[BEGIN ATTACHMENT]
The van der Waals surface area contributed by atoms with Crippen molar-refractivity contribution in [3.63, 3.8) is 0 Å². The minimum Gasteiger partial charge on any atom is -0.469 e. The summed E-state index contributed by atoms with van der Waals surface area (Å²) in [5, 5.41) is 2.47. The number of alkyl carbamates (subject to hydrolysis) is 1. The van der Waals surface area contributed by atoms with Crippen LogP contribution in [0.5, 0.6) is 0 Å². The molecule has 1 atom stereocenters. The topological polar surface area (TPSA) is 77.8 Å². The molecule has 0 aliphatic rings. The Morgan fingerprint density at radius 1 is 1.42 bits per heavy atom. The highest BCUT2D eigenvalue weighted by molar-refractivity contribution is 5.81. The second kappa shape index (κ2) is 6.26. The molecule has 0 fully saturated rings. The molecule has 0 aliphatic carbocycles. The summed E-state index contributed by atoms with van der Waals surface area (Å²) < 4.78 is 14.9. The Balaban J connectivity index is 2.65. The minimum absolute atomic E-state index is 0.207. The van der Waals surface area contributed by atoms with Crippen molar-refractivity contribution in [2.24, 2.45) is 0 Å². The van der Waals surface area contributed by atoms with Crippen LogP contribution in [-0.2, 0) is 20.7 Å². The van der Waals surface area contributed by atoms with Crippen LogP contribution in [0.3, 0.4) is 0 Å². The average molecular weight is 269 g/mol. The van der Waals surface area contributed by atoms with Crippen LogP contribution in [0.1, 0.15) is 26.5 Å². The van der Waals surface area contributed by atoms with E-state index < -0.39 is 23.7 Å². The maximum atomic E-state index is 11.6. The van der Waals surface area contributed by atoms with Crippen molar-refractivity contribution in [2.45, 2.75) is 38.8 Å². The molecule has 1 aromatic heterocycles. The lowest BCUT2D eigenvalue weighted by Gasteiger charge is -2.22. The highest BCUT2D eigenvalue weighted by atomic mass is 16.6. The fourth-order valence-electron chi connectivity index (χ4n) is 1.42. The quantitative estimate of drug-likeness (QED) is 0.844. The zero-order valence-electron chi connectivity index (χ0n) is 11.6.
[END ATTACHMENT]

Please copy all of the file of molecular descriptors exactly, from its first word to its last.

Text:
The van der Waals surface area contributed by atoms with Crippen molar-refractivity contribution in [3.63, 3.8) is 0 Å². The minimum Gasteiger partial charge on any atom is -0.469 e. The summed E-state index contributed by atoms with van der Waals surface area (Å²) in [5, 5.41) is 2.47. The number of alkyl carbamates (subject to hydrolysis) is 1. The van der Waals surface area contributed by atoms with Crippen LogP contribution in [0.5, 0.6) is 0 Å². The molecule has 1 atom stereocenters. The topological polar surface area (TPSA) is 77.8 Å². The molecule has 0 aliphatic rings. The Morgan fingerprint density at radius 1 is 1.42 bits per heavy atom. The highest BCUT2D eigenvalue weighted by molar-refractivity contribution is 5.81. The second kappa shape index (κ2) is 6.26. The molecule has 0 fully saturated rings. The molecule has 0 aliphatic carbocycles. The summed E-state index contributed by atoms with van der Waals surface area (Å²) < 4.78 is 14.9. The Balaban J connectivity index is 2.65. The minimum absolute atomic E-state index is 0.207. The van der Waals surface area contributed by atoms with Crippen molar-refractivity contribution in [2.24, 2.45) is 0 Å². The van der Waals surface area contributed by atoms with Crippen LogP contribution in [-0.2, 0) is 20.7 Å². The van der Waals surface area contributed by atoms with Crippen LogP contribution in [0.3, 0.4) is 0 Å². The average molecular weight is 269 g/mol. The van der Waals surface area contributed by atoms with Crippen LogP contribution in [0.1, 0.15) is 26.5 Å². The van der Waals surface area contributed by atoms with E-state index < -0.39 is 23.7 Å². The maximum atomic E-state index is 11.6. The van der Waals surface area contributed by atoms with Crippen molar-refractivity contribution in [2.45, 2.75) is 38.8 Å². The molecule has 1 aromatic heterocycles. The lowest BCUT2D eigenvalue weighted by Gasteiger charge is -2.22. The highest BCUT2D eigenvalue weighted by atomic mass is 16.6. The fourth-order valence-electron chi connectivity index (χ4n) is 1.42. The quantitative estimate of drug-likeness (QED) is 0.844. The zero-order valence-electron chi connectivity index (χ0n) is 11.6.